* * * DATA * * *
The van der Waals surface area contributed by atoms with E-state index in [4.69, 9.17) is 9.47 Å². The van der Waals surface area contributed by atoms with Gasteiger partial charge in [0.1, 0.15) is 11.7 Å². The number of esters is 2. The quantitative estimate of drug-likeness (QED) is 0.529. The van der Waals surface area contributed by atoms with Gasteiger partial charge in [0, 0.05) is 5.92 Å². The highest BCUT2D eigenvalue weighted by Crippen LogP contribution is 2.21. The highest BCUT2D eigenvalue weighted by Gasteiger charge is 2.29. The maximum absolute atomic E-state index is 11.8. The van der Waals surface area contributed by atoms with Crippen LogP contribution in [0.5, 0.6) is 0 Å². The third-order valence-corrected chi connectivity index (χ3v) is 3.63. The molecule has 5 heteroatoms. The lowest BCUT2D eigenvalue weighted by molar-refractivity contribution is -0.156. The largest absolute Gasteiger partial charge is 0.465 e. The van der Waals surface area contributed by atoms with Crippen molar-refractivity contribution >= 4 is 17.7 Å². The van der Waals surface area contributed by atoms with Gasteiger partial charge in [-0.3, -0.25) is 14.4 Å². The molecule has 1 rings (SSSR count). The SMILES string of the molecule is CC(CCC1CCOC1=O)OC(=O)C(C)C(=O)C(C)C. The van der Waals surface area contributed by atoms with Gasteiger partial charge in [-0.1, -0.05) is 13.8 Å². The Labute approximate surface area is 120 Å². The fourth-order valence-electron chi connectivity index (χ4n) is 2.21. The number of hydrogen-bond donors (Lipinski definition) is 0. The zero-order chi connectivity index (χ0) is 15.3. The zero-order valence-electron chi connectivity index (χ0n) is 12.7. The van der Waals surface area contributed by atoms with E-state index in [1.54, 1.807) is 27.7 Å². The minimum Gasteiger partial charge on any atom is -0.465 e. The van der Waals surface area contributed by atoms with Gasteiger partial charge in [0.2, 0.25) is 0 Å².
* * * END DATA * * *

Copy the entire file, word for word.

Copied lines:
The van der Waals surface area contributed by atoms with E-state index in [4.69, 9.17) is 9.47 Å². The van der Waals surface area contributed by atoms with Gasteiger partial charge in [0.1, 0.15) is 11.7 Å². The number of esters is 2. The quantitative estimate of drug-likeness (QED) is 0.529. The van der Waals surface area contributed by atoms with Gasteiger partial charge in [0, 0.05) is 5.92 Å². The highest BCUT2D eigenvalue weighted by Crippen LogP contribution is 2.21. The highest BCUT2D eigenvalue weighted by Gasteiger charge is 2.29. The maximum absolute atomic E-state index is 11.8. The van der Waals surface area contributed by atoms with Crippen LogP contribution in [0.5, 0.6) is 0 Å². The third-order valence-corrected chi connectivity index (χ3v) is 3.63. The molecule has 5 heteroatoms. The lowest BCUT2D eigenvalue weighted by molar-refractivity contribution is -0.156. The largest absolute Gasteiger partial charge is 0.465 e. The van der Waals surface area contributed by atoms with Crippen molar-refractivity contribution >= 4 is 17.7 Å². The van der Waals surface area contributed by atoms with Gasteiger partial charge in [-0.3, -0.25) is 14.4 Å². The molecule has 1 rings (SSSR count). The SMILES string of the molecule is CC(CCC1CCOC1=O)OC(=O)C(C)C(=O)C(C)C. The van der Waals surface area contributed by atoms with Gasteiger partial charge in [-0.1, -0.05) is 13.8 Å². The Labute approximate surface area is 120 Å². The fourth-order valence-electron chi connectivity index (χ4n) is 2.21. The number of hydrogen-bond donors (Lipinski definition) is 0. The zero-order chi connectivity index (χ0) is 15.3. The zero-order valence-electron chi connectivity index (χ0n) is 12.7. The van der Waals surface area contributed by atoms with E-state index in [1.54, 1.807) is 27.7 Å². The minimum Gasteiger partial charge on any atom is -0.465 e. The van der Waals surface area contributed by atoms with Gasteiger partial charge in [0.2, 0.25) is 0 Å².